Science & Technology

New basic limits for light trapping and utilization at the nanoscale

A metasurface of a split ring resonator partially overlaid with a 3D colormap showing a simulated electric field distribution. High momentum magnetoplasmons lead to the destruction of polaritons (blue spheres with red photon energy).Credits: Urban Senica, ETH Zurich

Physicists at the University of Southampton and ETH Zurich have reached new thresholds for light-matter binding on the nanoscale.

Recently published international studies Nature photonicsCombining theoretical and experimental discoveries, we have established a fundamental limitation on our ability to confine and utilize light.

The collaboration focused on photonic nanoantennas manufactured on top of two-dimensional electron gas in a size that shrinks like never before. This setup, commonly used in laboratories around the world, takes advantage of the ability of antennas to trap and focus light near electrons to investigate the effects of strong electromagnetic coupling.

Professor Simon de Liberato, director of the quantum theory and technology group at Southampton University, said: Materials science, optoelectronics, chemistry, quantum technology, and much more.

“In particular, focused light can be made to interact very strongly with matter, making electromagnetism non-perturbative. Next, light can be used to change the properties of interacting materials, so in material science. It’s a powerful tool. Light can be effectively woven into new materials. “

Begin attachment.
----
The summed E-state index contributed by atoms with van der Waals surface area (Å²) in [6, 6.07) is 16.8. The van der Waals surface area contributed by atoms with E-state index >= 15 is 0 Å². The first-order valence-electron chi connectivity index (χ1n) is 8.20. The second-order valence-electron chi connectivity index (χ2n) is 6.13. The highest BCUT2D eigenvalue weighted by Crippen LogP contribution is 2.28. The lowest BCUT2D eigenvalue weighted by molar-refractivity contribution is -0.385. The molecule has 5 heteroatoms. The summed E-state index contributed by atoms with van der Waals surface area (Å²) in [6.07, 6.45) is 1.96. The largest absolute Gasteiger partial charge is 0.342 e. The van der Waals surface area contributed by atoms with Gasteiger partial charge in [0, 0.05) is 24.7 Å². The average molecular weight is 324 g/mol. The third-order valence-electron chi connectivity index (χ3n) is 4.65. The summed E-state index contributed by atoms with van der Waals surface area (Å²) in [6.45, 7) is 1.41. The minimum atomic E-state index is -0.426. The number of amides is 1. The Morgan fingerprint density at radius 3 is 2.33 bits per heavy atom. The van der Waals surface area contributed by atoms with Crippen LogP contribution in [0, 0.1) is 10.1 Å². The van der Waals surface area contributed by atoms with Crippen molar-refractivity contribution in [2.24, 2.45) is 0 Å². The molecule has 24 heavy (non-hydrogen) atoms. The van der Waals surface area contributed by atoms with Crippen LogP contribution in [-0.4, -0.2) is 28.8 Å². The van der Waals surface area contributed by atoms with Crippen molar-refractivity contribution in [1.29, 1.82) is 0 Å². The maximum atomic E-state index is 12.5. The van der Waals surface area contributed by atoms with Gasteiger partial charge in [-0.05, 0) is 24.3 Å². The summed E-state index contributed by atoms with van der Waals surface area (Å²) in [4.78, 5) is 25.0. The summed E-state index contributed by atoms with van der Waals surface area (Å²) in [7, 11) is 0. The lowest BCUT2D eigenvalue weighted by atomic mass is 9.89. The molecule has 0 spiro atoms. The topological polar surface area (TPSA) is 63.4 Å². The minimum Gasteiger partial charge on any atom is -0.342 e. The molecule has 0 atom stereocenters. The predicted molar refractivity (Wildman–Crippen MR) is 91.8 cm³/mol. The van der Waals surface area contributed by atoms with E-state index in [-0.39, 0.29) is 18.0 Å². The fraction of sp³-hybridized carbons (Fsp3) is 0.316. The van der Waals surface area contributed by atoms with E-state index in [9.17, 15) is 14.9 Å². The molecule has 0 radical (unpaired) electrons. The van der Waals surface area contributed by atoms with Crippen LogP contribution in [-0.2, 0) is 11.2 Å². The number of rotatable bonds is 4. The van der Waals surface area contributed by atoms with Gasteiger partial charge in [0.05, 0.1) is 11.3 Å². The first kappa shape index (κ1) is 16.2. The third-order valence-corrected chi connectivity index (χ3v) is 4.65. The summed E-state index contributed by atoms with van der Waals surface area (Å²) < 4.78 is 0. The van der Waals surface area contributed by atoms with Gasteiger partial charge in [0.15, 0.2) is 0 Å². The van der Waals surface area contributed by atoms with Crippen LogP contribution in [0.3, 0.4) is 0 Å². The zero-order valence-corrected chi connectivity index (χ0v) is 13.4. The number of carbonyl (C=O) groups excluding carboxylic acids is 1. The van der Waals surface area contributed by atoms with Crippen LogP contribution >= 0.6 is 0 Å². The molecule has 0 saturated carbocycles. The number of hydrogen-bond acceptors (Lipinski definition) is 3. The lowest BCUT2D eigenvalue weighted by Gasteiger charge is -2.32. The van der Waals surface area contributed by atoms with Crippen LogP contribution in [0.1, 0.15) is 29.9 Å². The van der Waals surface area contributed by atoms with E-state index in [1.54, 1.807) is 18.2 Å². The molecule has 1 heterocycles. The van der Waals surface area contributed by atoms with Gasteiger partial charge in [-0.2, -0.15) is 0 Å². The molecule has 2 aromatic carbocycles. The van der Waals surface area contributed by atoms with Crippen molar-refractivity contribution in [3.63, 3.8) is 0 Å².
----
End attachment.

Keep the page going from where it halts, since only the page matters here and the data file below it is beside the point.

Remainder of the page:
Scientists found that when experiments began to stimulate the propagation of plasmons, the sample under study was unable to confine light to systems below the 250 nm order limit. This caused the electron wave to move away from the resonator, spilling photon energy.

Experiments conducted by the group of Professors Jérôme Faist and Giacomo Scalari of ETH Zurich have yielded results that cannot be interpreted by a state-of-the-art understanding of the binding of light and matter. Physicists approached Southampton’s School of Physics and Astronomy, where researchers led theoretical analysis and built new theories that could quantitatively reproduce the results.

Professor De Liberato believes that the newly discovered limits may still be exceeded by future experiments, unleashing dramatic technological advances that rely on ultra-confined electromagnetic fields.

read Investigation of quantitative limits on the binding of light and matter on a nanoscale For more information on this study.

See: “Nonlocality of Polaritonics in Light-Matter Interactions”, Shima Rajabali, Erika Cortese, Mattias Beck, Simone De Liberato, Jérôme Faist, Giacomo Scalari, August 9, 2021 Nature photonics..
DOI: 10.1038 / s41566-021-00854-3

New basic limits for light trapping and utilization at the nanoscale New basic limits for light trapping and utilization at the nanoscale

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